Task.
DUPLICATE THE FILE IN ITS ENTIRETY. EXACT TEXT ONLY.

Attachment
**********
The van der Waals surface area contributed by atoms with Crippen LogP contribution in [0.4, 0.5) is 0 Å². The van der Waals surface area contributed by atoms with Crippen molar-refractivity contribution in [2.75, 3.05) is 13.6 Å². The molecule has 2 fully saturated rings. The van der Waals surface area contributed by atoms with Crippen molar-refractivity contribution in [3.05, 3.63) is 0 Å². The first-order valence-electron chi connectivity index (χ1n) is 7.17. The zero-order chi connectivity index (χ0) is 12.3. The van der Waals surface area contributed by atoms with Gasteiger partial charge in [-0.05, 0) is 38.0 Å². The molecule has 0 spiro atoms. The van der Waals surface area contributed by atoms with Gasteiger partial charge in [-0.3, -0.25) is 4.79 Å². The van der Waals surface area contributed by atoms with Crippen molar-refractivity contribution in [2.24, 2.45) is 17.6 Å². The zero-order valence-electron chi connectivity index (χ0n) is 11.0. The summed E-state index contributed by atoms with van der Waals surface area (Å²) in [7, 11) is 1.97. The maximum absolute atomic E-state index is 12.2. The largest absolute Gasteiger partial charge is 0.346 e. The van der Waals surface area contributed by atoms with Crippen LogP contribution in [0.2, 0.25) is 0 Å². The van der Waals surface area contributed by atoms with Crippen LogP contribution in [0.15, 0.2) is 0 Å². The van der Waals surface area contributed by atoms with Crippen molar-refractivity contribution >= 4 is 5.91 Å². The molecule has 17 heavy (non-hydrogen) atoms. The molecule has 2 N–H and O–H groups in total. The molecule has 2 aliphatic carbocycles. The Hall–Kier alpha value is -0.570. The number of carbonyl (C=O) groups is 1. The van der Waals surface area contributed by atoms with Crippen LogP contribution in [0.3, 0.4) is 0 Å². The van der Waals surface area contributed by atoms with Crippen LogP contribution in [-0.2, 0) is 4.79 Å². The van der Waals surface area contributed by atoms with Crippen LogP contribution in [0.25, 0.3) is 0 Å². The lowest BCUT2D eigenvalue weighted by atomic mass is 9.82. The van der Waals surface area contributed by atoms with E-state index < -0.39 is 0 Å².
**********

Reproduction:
The van der Waals surface area contributed by atoms with Crippen LogP contribution in [0.4, 0.5) is 0 Å². The van der Waals surface area contributed by atoms with Crippen molar-refractivity contribution in [2.75, 3.05) is 13.6 Å². The molecule has 2 fully saturated rings. The van der Waals surface area contributed by atoms with Crippen molar-refractivity contribution in [3.05, 3.63) is 0 Å². The first-order valence-electron chi connectivity index (χ1n) is 7.17. The zero-order chi connectivity index (χ0) is 12.3. The van der Waals surface area contributed by atoms with Gasteiger partial charge in [-0.05, 0) is 38.0 Å². The molecule has 0 spiro atoms. The van der Waals surface area contributed by atoms with Gasteiger partial charge in [-0.3, -0.25) is 4.79 Å². The van der Waals surface area contributed by atoms with Crippen molar-refractivity contribution in [2.24, 2.45) is 17.6 Å². The zero-order valence-electron chi connectivity index (χ0n) is 11.0. The summed E-state index contributed by atoms with van der Waals surface area (Å²) in [7, 11) is 1.97. The maximum absolute atomic E-state index is 12.2. The largest absolute Gasteiger partial charge is 0.346 e. The van der Waals surface area contributed by atoms with Crippen LogP contribution in [0.2, 0.25) is 0 Å². The van der Waals surface area contributed by atoms with Crippen LogP contribution in [0.15, 0.2) is 0 Å². The van der Waals surface area contributed by atoms with Crippen molar-refractivity contribution >= 4 is 5.91 Å². The molecule has 17 heavy (non-hydrogen) atoms. The molecule has 2 N–H and O–H groups in total. The molecule has 2 aliphatic carbocycles. The Hall–Kier alpha value is -0.570. The number of carbonyl (C=O) groups is 1. The van der Waals surface area contributed by atoms with Crippen LogP contribution in [0.3, 0.4) is 0 Å². The van der Waals surface area contributed by atoms with Crippen LogP contribution in [-0.2, 0) is 4.79 Å². The van der Waals surface area contributed by atoms with Crippen LogP contribution in [0.25, 0.3) is 0 Å². The lowest BCUT2D eigenvalue weighted by atomic mass is 9.82. The van der Waals surface area contributed by atoms with E-state index < -0.39 is 0 Å².